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How to become a TripAdvisor superstar reviewer
Brevity, wit, hat-tipping talent, and the finer points.
While it might not rank with the delight of getting that call from Publishers Clearing House, I was supremely delighted when TripAdvisor declared me a reviewing superstar. The ego stroke read as follows:
You’re in the top 3%
With 21,342 readers, you’re one of the most popular reviewers in Scottsdale. Keep those great opinions coming.
Add a Review
Cup half full, that places me among 6,800 or so elite Scottsdaleans, assuming each citizen is a TripAdvisor reader. Half empty, I am in the elite company of 1.8 million members of the travel site which has more than 60 million in its fold. Either way, my singular style and understanding of how to gain reader’s attention has turned my travels to 16 percent of the world (so says my membership profile) into the rarefied air of travel authority.
While it may seem to some that traveling the world for business might give a reviewer a distinct advantage, don’t let the fact you have not visited the spice market in Dubai prevent you from speaking your mind. Every voice counts: Had I been warned via just a two-line review that a certain motel in Carlsbad, Calif., had less-than-sparkling rooms, it would have prevented my family from having a lousy mini-vacation.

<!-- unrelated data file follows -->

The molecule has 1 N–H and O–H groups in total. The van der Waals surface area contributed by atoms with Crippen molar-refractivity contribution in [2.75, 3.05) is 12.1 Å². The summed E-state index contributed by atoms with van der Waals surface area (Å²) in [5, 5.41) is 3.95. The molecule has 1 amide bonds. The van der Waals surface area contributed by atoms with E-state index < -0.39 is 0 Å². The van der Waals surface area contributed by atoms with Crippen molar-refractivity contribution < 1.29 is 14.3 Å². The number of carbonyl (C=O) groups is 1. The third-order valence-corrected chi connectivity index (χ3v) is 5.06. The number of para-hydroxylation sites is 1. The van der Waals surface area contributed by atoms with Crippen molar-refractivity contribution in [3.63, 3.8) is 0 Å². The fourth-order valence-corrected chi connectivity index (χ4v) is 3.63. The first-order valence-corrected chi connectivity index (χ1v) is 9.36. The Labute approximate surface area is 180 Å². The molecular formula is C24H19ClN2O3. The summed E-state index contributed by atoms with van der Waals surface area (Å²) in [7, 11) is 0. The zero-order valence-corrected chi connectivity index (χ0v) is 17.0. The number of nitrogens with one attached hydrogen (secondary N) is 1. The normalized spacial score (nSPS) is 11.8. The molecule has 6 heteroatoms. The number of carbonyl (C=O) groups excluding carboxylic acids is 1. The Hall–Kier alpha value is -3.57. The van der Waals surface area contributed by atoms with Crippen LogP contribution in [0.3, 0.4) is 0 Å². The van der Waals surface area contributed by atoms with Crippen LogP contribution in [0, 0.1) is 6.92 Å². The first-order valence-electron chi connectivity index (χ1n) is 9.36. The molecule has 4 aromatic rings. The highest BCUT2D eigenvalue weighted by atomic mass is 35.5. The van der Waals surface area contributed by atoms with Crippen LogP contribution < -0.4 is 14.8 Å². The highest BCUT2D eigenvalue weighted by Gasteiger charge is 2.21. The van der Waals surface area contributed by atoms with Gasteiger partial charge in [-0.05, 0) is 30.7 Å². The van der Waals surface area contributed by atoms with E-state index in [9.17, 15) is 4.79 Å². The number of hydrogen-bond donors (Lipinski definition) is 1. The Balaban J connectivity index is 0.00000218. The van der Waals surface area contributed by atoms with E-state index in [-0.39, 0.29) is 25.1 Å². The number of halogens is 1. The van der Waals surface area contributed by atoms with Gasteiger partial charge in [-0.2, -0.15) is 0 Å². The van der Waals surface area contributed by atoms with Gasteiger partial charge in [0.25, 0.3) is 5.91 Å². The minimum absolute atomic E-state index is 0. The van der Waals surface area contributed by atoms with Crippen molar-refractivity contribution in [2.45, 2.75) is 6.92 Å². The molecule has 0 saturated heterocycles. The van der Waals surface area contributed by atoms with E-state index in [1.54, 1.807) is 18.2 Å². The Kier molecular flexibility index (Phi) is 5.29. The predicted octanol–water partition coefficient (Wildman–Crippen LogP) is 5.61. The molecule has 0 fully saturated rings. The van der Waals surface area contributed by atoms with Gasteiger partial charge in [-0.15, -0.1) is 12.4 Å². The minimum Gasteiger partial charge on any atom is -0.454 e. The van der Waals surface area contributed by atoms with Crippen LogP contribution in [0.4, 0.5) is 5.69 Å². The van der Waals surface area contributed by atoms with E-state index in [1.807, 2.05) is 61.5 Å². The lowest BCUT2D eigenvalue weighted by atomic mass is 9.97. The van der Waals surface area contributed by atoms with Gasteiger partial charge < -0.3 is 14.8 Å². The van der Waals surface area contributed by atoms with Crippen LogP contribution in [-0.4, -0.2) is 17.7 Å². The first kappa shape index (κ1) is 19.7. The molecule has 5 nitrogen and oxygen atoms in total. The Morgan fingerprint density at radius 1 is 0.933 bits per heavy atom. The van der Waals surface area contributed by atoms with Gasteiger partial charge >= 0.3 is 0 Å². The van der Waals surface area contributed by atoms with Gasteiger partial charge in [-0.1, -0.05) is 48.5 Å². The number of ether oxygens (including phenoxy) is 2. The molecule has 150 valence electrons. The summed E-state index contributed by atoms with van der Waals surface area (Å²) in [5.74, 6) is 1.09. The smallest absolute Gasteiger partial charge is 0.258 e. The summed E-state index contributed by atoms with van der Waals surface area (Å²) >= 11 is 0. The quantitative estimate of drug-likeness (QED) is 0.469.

Advising your fellow man about life’s travel potholes is a social responsibility. Once you answer the Bat Signal, here’s how you can jettison to the top 3 percent of your postal code.
Shoot for practical advice
Travelers vary in their tolerance for noise when selecting a hotel room while on the road, for vacation or business. I travel with earplugs and an ample supply of sleep medication, so I am prepared to sleep through small explosions, but that’s not the case of noise-sensitive folk. In those commercials for various hotel booking sites, no one ever mentions whether you are somewhere near an airport runway or across the street from a large truck stop. Or, to ask at the desk for a room not facing a busy street.
In the case of a business trip to Amsterdam, I booked a room at a hotel near the central train station. In my review, which has received a number of “helpful” votes, I was clear to point out the noise issue.
Be forewarned: the hotel is next to the train station so if you don’t relish the sound of trains passing by at all hours, stay somewhere else. Next time, I will.
While we’re at it, nothing wrecks a trip like being robbed. Nothing sucks worse than staying at a brand name hotel that does not have a safe with easy access for guests to store their belongings. It’s something that was important to me and I’m sure most who travel with passports and other valuables. During yet another trip to Amsterdam, I was informed at check-in that there were no in-room guest safes. Of course, first night, I was burglarized and it sparked this review.
The room was OK, but rather dark and the halls were dirty, lined with room service trays that had not been picked up. The worst feature was the lack of an in-room safe which is peculiar given that Amsterdam is a dangerous place in terms of theft of personal property. To that end, we had a carry bag stolen that night while we dined outdoors, and without an in-room safe, we were left to carry our passports on our person forcing us to spend half a day at the US consulate getting new passports ($200 later). We also lost a camera and diabetic supplies.